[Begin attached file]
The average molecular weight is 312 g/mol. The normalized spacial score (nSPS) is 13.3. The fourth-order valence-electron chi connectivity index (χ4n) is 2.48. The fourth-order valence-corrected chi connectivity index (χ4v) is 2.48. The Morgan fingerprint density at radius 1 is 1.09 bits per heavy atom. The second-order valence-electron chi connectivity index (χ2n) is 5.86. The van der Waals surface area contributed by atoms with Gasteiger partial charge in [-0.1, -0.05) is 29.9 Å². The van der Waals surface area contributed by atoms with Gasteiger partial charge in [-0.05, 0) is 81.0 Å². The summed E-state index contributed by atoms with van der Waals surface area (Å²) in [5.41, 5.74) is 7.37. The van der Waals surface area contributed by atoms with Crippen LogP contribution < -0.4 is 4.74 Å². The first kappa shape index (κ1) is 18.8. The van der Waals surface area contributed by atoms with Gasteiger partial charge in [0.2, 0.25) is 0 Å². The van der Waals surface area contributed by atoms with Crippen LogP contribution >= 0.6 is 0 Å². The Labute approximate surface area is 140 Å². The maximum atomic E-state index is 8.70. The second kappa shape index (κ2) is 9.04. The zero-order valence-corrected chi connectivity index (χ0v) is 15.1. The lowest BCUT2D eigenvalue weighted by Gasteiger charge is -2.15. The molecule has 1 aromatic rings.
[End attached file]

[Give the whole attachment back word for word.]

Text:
The average molecular weight is 312 g/mol. The normalized spacial score (nSPS) is 13.3. The fourth-order valence-electron chi connectivity index (χ4n) is 2.48. The fourth-order valence-corrected chi connectivity index (χ4v) is 2.48. The Morgan fingerprint density at radius 1 is 1.09 bits per heavy atom. The second-order valence-electron chi connectivity index (χ2n) is 5.86. The van der Waals surface area contributed by atoms with Gasteiger partial charge in [-0.1, -0.05) is 29.9 Å². The van der Waals surface area contributed by atoms with Gasteiger partial charge in [-0.05, 0) is 81.0 Å². The summed E-state index contributed by atoms with van der Waals surface area (Å²) in [5.41, 5.74) is 7.37. The van der Waals surface area contributed by atoms with Crippen LogP contribution < -0.4 is 4.74 Å². The first kappa shape index (κ1) is 18.8. The van der Waals surface area contributed by atoms with Gasteiger partial charge in [0.2, 0.25) is 0 Å². The van der Waals surface area contributed by atoms with Crippen LogP contribution >= 0.6 is 0 Å². The Labute approximate surface area is 140 Å². The maximum atomic E-state index is 8.70. The second kappa shape index (κ2) is 9.04. The zero-order valence-corrected chi connectivity index (χ0v) is 15.1. The lowest BCUT2D eigenvalue weighted by Gasteiger charge is -2.15. The molecule has 1 aromatic rings.